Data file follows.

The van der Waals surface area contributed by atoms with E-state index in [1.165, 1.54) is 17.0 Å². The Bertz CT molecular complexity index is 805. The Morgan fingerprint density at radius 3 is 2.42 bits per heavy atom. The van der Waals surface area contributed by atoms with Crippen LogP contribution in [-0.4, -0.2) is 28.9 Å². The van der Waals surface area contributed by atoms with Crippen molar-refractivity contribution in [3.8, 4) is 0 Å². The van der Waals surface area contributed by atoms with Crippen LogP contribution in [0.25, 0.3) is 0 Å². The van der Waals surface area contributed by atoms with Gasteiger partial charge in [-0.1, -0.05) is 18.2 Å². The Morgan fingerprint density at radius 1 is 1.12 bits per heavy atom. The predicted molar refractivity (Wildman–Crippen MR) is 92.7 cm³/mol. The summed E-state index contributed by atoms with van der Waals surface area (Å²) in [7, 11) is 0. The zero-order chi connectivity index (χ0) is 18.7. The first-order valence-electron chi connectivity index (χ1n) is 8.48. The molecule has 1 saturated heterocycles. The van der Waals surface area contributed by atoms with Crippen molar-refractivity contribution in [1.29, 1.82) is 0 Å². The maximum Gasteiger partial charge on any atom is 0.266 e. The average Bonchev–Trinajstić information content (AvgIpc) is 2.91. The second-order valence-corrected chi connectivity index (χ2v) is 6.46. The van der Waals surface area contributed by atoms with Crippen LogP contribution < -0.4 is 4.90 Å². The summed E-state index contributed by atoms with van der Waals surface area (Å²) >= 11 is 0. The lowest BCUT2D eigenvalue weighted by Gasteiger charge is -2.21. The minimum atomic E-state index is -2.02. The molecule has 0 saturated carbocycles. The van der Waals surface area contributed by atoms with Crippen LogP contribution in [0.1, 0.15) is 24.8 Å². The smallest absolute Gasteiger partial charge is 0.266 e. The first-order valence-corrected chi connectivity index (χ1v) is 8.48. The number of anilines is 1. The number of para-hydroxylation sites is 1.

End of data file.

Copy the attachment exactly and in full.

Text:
The van der Waals surface area contributed by atoms with E-state index in [1.165, 1.54) is 17.0 Å². The Bertz CT molecular complexity index is 805. The Morgan fingerprint density at radius 3 is 2.42 bits per heavy atom. The van der Waals surface area contributed by atoms with Crippen LogP contribution in [-0.4, -0.2) is 28.9 Å². The van der Waals surface area contributed by atoms with Crippen molar-refractivity contribution in [3.8, 4) is 0 Å². The van der Waals surface area contributed by atoms with Crippen LogP contribution in [0.25, 0.3) is 0 Å². The van der Waals surface area contributed by atoms with Gasteiger partial charge in [-0.1, -0.05) is 18.2 Å². The Morgan fingerprint density at radius 1 is 1.12 bits per heavy atom. The predicted molar refractivity (Wildman–Crippen MR) is 92.7 cm³/mol. The summed E-state index contributed by atoms with van der Waals surface area (Å²) in [7, 11) is 0. The zero-order chi connectivity index (χ0) is 18.7. The first-order valence-electron chi connectivity index (χ1n) is 8.48. The molecule has 1 saturated heterocycles. The van der Waals surface area contributed by atoms with Crippen molar-refractivity contribution in [1.29, 1.82) is 0 Å². The maximum Gasteiger partial charge on any atom is 0.266 e. The average Bonchev–Trinajstić information content (AvgIpc) is 2.91. The second-order valence-corrected chi connectivity index (χ2v) is 6.46. The van der Waals surface area contributed by atoms with Crippen LogP contribution < -0.4 is 4.90 Å². The summed E-state index contributed by atoms with van der Waals surface area (Å²) >= 11 is 0. The lowest BCUT2D eigenvalue weighted by Gasteiger charge is -2.21. The minimum atomic E-state index is -2.02. The molecule has 0 saturated carbocycles. The van der Waals surface area contributed by atoms with Crippen LogP contribution in [0.1, 0.15) is 24.8 Å². The smallest absolute Gasteiger partial charge is 0.266 e. The first-order valence-corrected chi connectivity index (χ1v) is 8.48. The number of anilines is 1. The number of para-hydroxylation sites is 1.